The Haitian capitol, the Palace, was destroyed in the earthquake, as you can see in the background. Many believe that the international community is leaving the Palace rubble in place to symbolize what they believe Haiti is now: a broken country of the descendants of rebellious slaves who beat their great general Napoleon and who dared to ask for reparations for the money they were forced to pay France so that they could be recognized internationally by other countries, most notably the U.S. – Photo: Minister of Information JR
Downtown Port au Prince, Haiti, looks like it was hit with an atomic bomb. Many say it was hit with a United States military-made weather weapon. Most people live in tents or makeshift tents, and some live in damaged cave-like buildings.
It is hard to put into words what I saw. There were so many buildings that were pancaked, meaning with the ceiling touching the floor and the supporting walls, in between, crushed. Hella people are dead in the rubble, and you can smell their bodies rotting.
There are more buildings blown out and crushed then there are standing intact by far. We passed by an indoor flea-market-like spot that I was in last time that I was in Port au Prince. It was gone.
Journalist Siraj Fowler accompanied me as part of the medical-media crew that was sent to Haiti by the Prisoners of Conscience Committee, the Haiti Emergency Relief Fund, the SF Bay View newspaper and the Block Report Radio show. Here he is in front of the Palace on the first of the three National Days of Prayer. – Photo: Minister of Information JR
We saw the Palace, the Haitian version of the White House, first up close and then up high, a ways back. It totally fell off of its foundation in like four places.
Surrounding the Palace, thousands of people live outside in the elements in a shanty-town, some in bedsheet and stick houses, on dirt. People were praying at a Christian prayer service outside of the Palace in bleached white on Feb. 12, the first day of the National Days of Prayer, marking a month since the quake.
The people at this event were deeply religious and deeply involved in the ceremony. There was a youngsta with a deep gash in his head watching the ceremony, like it was normal. It kind of fucked me up, for lack of a better term.
This is an example of how many of the buildings folded during the earthquake in Haiti. As you can see, the supporting beams were crushed while the ceiling fell on people intact. Based on what I saw in one day in Port au Prince, I believe that there is at least 300,000 people dead as a direct result of this earthquake. – Photo: Minister of Information JR
It was cold blooded to see how these Haitians were/are being done by the international community. Everybody is taking photo-ops and making speculations on land, but nobody cares whether the people live or die.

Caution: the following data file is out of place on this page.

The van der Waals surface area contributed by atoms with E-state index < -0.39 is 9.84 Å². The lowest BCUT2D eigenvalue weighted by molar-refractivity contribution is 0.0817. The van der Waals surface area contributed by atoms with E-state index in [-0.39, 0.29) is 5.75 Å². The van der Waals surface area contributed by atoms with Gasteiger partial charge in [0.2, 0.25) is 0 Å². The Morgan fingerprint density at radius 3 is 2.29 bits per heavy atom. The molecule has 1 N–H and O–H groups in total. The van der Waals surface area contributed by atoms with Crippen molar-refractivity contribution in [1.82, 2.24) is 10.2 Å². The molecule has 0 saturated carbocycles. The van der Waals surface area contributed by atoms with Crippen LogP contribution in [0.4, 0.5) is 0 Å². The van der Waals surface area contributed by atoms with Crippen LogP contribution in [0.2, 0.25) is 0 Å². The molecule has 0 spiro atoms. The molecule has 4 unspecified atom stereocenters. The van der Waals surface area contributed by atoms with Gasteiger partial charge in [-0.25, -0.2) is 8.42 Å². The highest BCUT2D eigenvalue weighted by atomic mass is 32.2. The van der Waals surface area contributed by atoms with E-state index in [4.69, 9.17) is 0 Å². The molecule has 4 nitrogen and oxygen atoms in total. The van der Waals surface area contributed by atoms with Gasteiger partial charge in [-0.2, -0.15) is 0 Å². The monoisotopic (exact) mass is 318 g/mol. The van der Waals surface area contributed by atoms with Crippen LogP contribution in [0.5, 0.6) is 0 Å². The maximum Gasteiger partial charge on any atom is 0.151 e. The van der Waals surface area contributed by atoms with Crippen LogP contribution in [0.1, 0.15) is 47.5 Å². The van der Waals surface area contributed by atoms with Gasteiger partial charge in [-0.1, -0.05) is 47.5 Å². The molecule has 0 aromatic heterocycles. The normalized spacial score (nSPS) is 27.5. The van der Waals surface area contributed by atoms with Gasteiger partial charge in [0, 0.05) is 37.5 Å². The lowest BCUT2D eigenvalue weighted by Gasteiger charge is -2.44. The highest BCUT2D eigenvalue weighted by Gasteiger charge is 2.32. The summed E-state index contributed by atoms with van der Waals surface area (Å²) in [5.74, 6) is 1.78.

I am making this assessment based on what I saw on the ground not being delivered to these thousands, if not millions, of people. Where’s the money? I don’t know, but I do know if relief is not getting to Port au Prince, the capital city, chances are the other cities and rural areas are most likely suffering more.
This youngsta was at the first day of prayer at the capitol, on Feb. 12, ’10, marking the one month anniversary of the earthquake in Haiti. Seeing a child with such a serious wound out in the open is normal from what I saw in Haiti. – Photo: Minister of Information JR
After we left the prayer service, we went to SOPUDEP, the school where our tour guide, Rea Dol, is the director. The school building was heavily damaged and the desks and stuff in the classrooms were all broke up.
There were people living at the school who didn’t have any other place to go. When we were on the plane to Haiti and told the airline attendant where we were going, she gave us a bag of crackers, peanuts, pretzels, cheez-its, cookies and more. We gave it to Rea. She passed it out at SOPUDEP to people who might have to eat that stuff for dinner.
One young woman we met in the area has had a fever for a month and saw a number of doctors who have not been able to cure her. Rea helps to take care of her.
This photo was taken on the one month anniversary of the earthquake in Haiti. Many of these people were participating in the National Day of Prayer, but this is also where many of them live – right where they are sitting. Over a million people are homeless, and there is a policy enforced by the Haitian police that people cannot sleep indoors at night. So Haitians are forced by law into the streets even if they have a house to go to. It is part of the U.S. policy to make people leave Port au Prince, much like what happened in New Orleans after Hurricane Amerikkka. – Photo: Minister of Information JR
Going back to the Jim Crow mission where we are staying doesn’t feel hot at all. But where else are we going to go in another country?
For the first few hours of being in Haiti, I was silent, soaking in everything that I saw, all the dead bodies that I smelled, so I could report it to the people. It was definitely an intense experience. I just thought about the fact that even though I’d soon be leaving, I feel like this – yet this is these people’s life. They live here.